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dLive C3500 Enlisted as Part of a New Sound and Set for ‘The Stephen Foster Story’

Victoria Wasylak • Supplier Scene • August 13, 2019

This summer in Bardstown, Kentucky, the sounds of composer Stephen Foster’s “Oh! Susanna” and “My Old Kentucky Home” are alive again at the J. Dan Talbott Amphitheatre, thanks in part to a new audio blueprint featuring an Allen & Heath dLive C3500 control surface and DM64 MixRack.

With a combination of grants and private donations raising the $1.2 million needed for a renovation, the amphitheatre opened this season with a completely new set and sound, the latter being designed and installed by Louisville-based JCA Media.

“While this is a permanent installation,” notes JCA’s Alex Peake, who worked on the design/build team, “some aspects of the sound system needed to be as agile as a touring rig.”

Speedy FOH setup is facilitated by a custom flip case that allows the Allen & Heath dLive C3500 to be rolled out, plugged in, and have the system up-and running in five minutes. “The client wanted to keep the gear minimal and not leave a large footprint,” Peake relates. “That’s one of the reasons we chose the dLive. Its compact size offered a lot while taking away little.”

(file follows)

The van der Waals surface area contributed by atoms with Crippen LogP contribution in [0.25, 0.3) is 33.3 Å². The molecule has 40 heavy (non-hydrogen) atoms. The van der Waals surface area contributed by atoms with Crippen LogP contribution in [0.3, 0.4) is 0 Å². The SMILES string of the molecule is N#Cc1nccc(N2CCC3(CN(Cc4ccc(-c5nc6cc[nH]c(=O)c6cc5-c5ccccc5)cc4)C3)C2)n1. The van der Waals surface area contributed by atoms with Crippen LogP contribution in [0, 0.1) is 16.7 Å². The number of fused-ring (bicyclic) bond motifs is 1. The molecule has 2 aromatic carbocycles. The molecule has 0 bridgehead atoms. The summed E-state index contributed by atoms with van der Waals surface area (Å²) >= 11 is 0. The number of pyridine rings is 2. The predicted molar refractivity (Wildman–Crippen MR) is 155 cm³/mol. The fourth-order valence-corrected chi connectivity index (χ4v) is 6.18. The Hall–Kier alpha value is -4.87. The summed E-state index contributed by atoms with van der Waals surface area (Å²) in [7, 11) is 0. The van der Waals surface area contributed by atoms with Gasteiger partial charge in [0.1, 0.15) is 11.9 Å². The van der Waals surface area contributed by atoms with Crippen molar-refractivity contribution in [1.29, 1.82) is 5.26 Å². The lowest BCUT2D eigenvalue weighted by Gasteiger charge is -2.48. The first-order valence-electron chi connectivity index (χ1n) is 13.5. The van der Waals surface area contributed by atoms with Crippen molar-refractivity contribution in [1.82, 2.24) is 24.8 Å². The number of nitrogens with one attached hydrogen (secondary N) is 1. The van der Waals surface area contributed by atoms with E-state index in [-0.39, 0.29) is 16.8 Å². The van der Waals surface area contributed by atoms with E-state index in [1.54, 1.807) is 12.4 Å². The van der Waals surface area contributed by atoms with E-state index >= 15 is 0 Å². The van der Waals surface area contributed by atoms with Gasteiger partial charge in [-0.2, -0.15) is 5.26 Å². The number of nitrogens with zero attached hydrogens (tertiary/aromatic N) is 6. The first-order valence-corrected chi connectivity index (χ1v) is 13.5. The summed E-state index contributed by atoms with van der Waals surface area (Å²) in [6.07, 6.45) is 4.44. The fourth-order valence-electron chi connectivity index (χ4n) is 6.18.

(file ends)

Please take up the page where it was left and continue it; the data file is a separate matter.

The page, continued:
Faced with a need for providing 24 wireless channels onstage, JCA was additionally able to keep the gear list minimal by choosing Shure QLX-D bodypacks and using the dLive C3500 to monitor the systems without the use of any additional hardware.

“dLive lets engineers monitor supported Shure wireless systems without leaving the mix position,” Peake explains. “All essential wireless information including multiple channels of mutes, signal levels, and battery bars can be viewed right from the C3500.”

An Allen & Heath DX168 expander provides flexible I/O support onstage with its 16 XLR inputs and eight XLR outputs, while an IP8 remote controller was included for times when the system needs to be run without the control surface or additional mixing locations are required.

“As far as the integration went, everything fit right together,” Peake says on a parting note. “They should all be this easy and sound so good.”

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